Legitimate power comes from the organization you’re in. Many organizations have a natural hierarchy.
Power is relative to where you stand in this context. Managers have more power than their employees. However, the CEO has more power than the manager.
An organization is not always formal. An organization can be abstract such as your circle of friends or cultural group. Parents hold legitimate power in a family unit but less than their own parents.
There are a lot of people who have this kind of power. You can tell they have control because of their job title, fame, or if the majority turns to them for advice.
Charli D’Amelio or Khabane Lame hold legitimate power within the TikTok community because of their following. Who do you think a marketing manager wants to ask about creating viral videos?
These kinds of roles help you be more likely to be listened to.
You can lose legitimate power as quickly as you gain it. Look at Harvey Weinstein and Chris Harrison, for example. Focusing on legitimate power is not enough to be considered influential in the long term.
You can grow legitimate power by:
- Earning promotions within your organization (it can be as simple as being a moderator on Reddit)
- Understanding and managing your position and privileges in a healthy way
- Confidentiality carrying out your responsibility
- Delegating responsibility that is no longer yours
- Understand your organizational values, strategy, and other resources
- Share these resources for the greater good
- Develop your listening skills
- Being the talk of your community, whether it’s in the news, blogs, vlogs, or social media platforms
- Strengthening your other power bases, especially referent power
Reward power taps into the appeal of positive incentives.
It’s sharing good things.
This category is often associated with the ability to give out resources such as money, gifts, and perks. Reward power is almost always limited to high positions within organizations or groups.
A prominent example of reward power is a manager who gives out bonuses, preferred work shifts, or even promotions. This kind of power can also be seen in a foundation manager who awards nonprofit organizations grants.
A drug lord who gives their right-hand person a mansion and half a million dollars also applies this power base. At the micro-level, a person giving a houseless person a couple of dollars activated this power base.
Reward power can be part of a transactional relationship that builds referent power. For example, social media platforms have learned how to hack users’ minds by rewarding likes, comments, and similar activities. Studies show that this kind of hacking creates a sense of obligation to do more of what the power seeker (i.e., Meta, TikTok, etc.) wants.
Intrinsic rewards are more effective than extrinsic rewards.
It is more meaningful to motivate a person from the inside out, such as a sense of accomplishment, positive self-talk, and doing something you love. Extrinsic rewards such as compliments, likes, or bonuses build up the person from the outside and are less effective.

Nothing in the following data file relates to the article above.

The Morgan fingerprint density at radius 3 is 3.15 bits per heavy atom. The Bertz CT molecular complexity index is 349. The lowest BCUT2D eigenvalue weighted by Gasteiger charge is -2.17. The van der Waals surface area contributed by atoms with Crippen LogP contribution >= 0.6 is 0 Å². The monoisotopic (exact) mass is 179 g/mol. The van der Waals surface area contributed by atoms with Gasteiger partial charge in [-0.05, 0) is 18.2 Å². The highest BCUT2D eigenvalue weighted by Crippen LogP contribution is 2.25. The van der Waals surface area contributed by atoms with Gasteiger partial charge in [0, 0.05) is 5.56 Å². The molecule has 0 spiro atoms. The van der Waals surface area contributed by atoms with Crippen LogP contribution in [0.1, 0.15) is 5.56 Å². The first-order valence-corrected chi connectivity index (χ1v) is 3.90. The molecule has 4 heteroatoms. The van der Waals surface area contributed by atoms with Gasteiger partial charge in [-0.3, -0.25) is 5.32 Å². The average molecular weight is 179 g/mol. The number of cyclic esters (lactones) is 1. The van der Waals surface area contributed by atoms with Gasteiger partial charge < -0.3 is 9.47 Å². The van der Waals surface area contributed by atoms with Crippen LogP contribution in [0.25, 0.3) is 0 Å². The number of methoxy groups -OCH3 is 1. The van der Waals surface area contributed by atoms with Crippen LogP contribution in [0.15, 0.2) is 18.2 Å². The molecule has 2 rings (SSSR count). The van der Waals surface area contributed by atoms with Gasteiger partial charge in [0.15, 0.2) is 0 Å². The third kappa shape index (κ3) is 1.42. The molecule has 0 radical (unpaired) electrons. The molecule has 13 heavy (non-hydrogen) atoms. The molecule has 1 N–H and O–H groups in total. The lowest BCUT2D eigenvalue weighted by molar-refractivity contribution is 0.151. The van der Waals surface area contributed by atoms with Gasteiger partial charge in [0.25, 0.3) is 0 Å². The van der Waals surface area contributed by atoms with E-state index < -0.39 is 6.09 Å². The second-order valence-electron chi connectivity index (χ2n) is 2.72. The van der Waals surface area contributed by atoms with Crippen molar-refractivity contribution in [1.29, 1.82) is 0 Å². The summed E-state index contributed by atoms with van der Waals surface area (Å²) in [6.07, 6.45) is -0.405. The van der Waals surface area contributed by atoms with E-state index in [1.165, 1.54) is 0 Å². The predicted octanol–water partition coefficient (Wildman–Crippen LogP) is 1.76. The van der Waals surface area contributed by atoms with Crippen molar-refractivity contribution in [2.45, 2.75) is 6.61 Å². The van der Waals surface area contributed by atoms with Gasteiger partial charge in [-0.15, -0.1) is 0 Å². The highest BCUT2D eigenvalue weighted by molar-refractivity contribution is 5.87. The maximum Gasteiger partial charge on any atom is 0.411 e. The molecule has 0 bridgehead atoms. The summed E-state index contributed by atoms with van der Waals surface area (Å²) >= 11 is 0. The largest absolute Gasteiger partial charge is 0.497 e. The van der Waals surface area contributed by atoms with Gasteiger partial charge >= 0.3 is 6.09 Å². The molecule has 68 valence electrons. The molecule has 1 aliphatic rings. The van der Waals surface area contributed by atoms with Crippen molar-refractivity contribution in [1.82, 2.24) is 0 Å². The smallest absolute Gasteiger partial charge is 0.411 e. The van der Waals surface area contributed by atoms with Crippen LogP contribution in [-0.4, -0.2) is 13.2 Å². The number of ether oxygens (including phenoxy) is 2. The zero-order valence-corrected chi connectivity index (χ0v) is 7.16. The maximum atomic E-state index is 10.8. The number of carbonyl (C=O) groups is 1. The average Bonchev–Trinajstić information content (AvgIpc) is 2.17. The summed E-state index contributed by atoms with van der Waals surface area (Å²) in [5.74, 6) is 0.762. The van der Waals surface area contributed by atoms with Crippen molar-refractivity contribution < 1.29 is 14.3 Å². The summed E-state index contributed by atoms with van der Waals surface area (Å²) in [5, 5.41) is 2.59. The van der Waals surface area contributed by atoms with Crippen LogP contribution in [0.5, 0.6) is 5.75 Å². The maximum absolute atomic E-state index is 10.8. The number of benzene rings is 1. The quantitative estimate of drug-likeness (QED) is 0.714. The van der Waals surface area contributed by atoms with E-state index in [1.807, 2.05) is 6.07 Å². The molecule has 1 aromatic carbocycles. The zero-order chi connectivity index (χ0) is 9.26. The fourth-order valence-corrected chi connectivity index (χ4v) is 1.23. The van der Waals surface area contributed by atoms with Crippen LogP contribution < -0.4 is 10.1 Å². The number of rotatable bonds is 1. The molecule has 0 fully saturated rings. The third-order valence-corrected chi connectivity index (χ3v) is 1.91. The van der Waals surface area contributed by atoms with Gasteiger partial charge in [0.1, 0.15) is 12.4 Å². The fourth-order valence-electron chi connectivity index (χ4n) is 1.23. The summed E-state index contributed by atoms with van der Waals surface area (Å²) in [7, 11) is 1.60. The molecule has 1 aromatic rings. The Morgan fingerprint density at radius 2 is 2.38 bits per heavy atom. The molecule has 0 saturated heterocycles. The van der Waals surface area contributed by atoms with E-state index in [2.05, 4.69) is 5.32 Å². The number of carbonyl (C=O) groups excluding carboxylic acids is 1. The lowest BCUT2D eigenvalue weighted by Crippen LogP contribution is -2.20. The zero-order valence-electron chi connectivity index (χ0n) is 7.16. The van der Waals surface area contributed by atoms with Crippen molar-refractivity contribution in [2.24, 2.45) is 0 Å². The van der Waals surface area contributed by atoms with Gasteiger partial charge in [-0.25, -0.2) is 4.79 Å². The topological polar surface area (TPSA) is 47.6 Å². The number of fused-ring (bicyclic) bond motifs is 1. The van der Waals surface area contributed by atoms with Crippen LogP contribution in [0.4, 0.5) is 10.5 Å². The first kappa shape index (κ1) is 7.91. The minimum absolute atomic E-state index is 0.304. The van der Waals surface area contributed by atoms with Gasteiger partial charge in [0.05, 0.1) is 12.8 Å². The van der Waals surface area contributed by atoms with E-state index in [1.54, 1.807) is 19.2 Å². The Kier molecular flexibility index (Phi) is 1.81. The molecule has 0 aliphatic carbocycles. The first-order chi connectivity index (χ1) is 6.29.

You can grow reward power by:
- Understanding and applying research toward positive incentives
- Understanding your colleagues and audience
- Being plentiful with praise and appreciation
- Securing resources for the organization
- Referring others to opportunities
- Building cultural leadership to better understand the application of reward power
Coercion is the use of force or threats toward undesired consequences.
It is a threat of a bad thing.
Most of us think of coercive power as a form of punishment. And it is one way to use it. A parent can ground their child. The HOA association fines a neighbor who left their holiday lights out too long. A teacher can fail a student.
Sometimes that annoying pop-up ad on a website can feel like a form of coercive power.
Another way to use coercive power is to convince others to do something right or better. For example, deadlines are a form of coercive power. Many modern-day solutions exist because of deadlines.
Laws that fight harassment or discrimination in the workplace have improved conditions for many. Peer pressure and fear of DUI charges have drastically cut down drunk driving. What about forcing tobacco companies to carry out education initiatives to cut down on smoking?
This power base should be used appropriately and strategically to maximize effectiveness.
Remember Newton’s Third Law. For every action, there is an equal and opposite reaction. Too much force can be counterproductive. Any person who feels directly threatened is more likely to rebel or lose respect for the person holding power.
You can harness coercive power by:
- Understanding and applying research toward negative incentives
- Understanding distributive, procedural, interactional justice
- Understanding your colleagues and audience
- Being proactive and transparent on expectations and consequences
- Following through with results appropriately
- Practicing nonviolent communication
- Establishing boundaries
Each power source has its own role in allowing you to be a better leader. A healthy mix can improve your effectiveness in creating positive changes in the world.
It all starts with self-awareness.
Think about an organization you want to be more influential in. What is your role? What kind of power do you have? What kind of power should you build to be more effective?
What are your thoughts? Please leave a comment or tag me at @katiemurch on most social media platforms.